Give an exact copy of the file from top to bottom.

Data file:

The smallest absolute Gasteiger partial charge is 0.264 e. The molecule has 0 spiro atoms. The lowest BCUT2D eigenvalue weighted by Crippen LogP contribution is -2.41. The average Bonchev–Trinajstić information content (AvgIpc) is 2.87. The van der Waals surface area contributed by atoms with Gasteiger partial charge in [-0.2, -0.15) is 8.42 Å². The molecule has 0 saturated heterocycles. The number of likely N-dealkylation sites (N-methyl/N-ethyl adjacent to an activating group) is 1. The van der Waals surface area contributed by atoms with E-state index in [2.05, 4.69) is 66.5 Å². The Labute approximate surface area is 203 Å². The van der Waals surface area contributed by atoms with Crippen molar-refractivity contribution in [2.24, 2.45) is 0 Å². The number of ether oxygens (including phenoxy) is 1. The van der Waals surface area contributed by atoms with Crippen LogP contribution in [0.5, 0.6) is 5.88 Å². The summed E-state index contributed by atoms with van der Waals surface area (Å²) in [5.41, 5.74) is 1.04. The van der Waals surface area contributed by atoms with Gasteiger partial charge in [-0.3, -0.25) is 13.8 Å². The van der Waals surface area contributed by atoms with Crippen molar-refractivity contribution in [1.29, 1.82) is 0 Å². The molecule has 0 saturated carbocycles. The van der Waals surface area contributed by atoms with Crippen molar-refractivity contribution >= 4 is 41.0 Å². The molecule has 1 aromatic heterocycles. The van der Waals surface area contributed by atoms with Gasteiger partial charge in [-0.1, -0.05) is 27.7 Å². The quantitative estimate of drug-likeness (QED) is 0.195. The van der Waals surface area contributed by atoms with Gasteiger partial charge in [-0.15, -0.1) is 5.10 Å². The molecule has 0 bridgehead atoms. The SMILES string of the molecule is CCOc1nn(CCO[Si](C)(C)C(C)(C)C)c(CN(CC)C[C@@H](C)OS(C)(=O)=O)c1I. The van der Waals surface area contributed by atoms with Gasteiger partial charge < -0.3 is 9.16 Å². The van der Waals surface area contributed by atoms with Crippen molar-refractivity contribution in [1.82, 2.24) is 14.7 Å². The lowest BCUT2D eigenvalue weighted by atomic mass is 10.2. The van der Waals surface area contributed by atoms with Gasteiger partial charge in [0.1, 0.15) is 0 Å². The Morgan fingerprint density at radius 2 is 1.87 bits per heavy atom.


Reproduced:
The smallest absolute Gasteiger partial charge is 0.264 e. The molecule has 0 spiro atoms. The lowest BCUT2D eigenvalue weighted by Crippen LogP contribution is -2.41. The average Bonchev–Trinajstić information content (AvgIpc) is 2.87. The van der Waals surface area contributed by atoms with Gasteiger partial charge in [-0.2, -0.15) is 8.42 Å². The molecule has 0 saturated heterocycles. The number of likely N-dealkylation sites (N-methyl/N-ethyl adjacent to an activating group) is 1. The van der Waals surface area contributed by atoms with E-state index in [2.05, 4.69) is 66.5 Å². The Labute approximate surface area is 203 Å². The van der Waals surface area contributed by atoms with Crippen molar-refractivity contribution in [2.24, 2.45) is 0 Å². The number of ether oxygens (including phenoxy) is 1. The van der Waals surface area contributed by atoms with Crippen LogP contribution in [0.5, 0.6) is 5.88 Å². The summed E-state index contributed by atoms with van der Waals surface area (Å²) in [5.41, 5.74) is 1.04. The van der Waals surface area contributed by atoms with Gasteiger partial charge in [-0.3, -0.25) is 13.8 Å². The van der Waals surface area contributed by atoms with Crippen molar-refractivity contribution in [1.29, 1.82) is 0 Å². The molecule has 0 saturated carbocycles. The van der Waals surface area contributed by atoms with Crippen molar-refractivity contribution >= 4 is 41.0 Å². The molecule has 1 aromatic heterocycles. The van der Waals surface area contributed by atoms with Gasteiger partial charge in [-0.1, -0.05) is 27.7 Å². The quantitative estimate of drug-likeness (QED) is 0.195. The van der Waals surface area contributed by atoms with Gasteiger partial charge in [-0.15, -0.1) is 5.10 Å². The molecule has 0 bridgehead atoms. The SMILES string of the molecule is CCOc1nn(CCO[Si](C)(C)C(C)(C)C)c(CN(CC)C[C@@H](C)OS(C)(=O)=O)c1I. The van der Waals surface area contributed by atoms with Gasteiger partial charge < -0.3 is 9.16 Å². The van der Waals surface area contributed by atoms with Crippen molar-refractivity contribution in [1.82, 2.24) is 14.7 Å². The lowest BCUT2D eigenvalue weighted by atomic mass is 10.2. The van der Waals surface area contributed by atoms with Gasteiger partial charge in [0.1, 0.15) is 0 Å². The Morgan fingerprint density at radius 2 is 1.87 bits per heavy atom.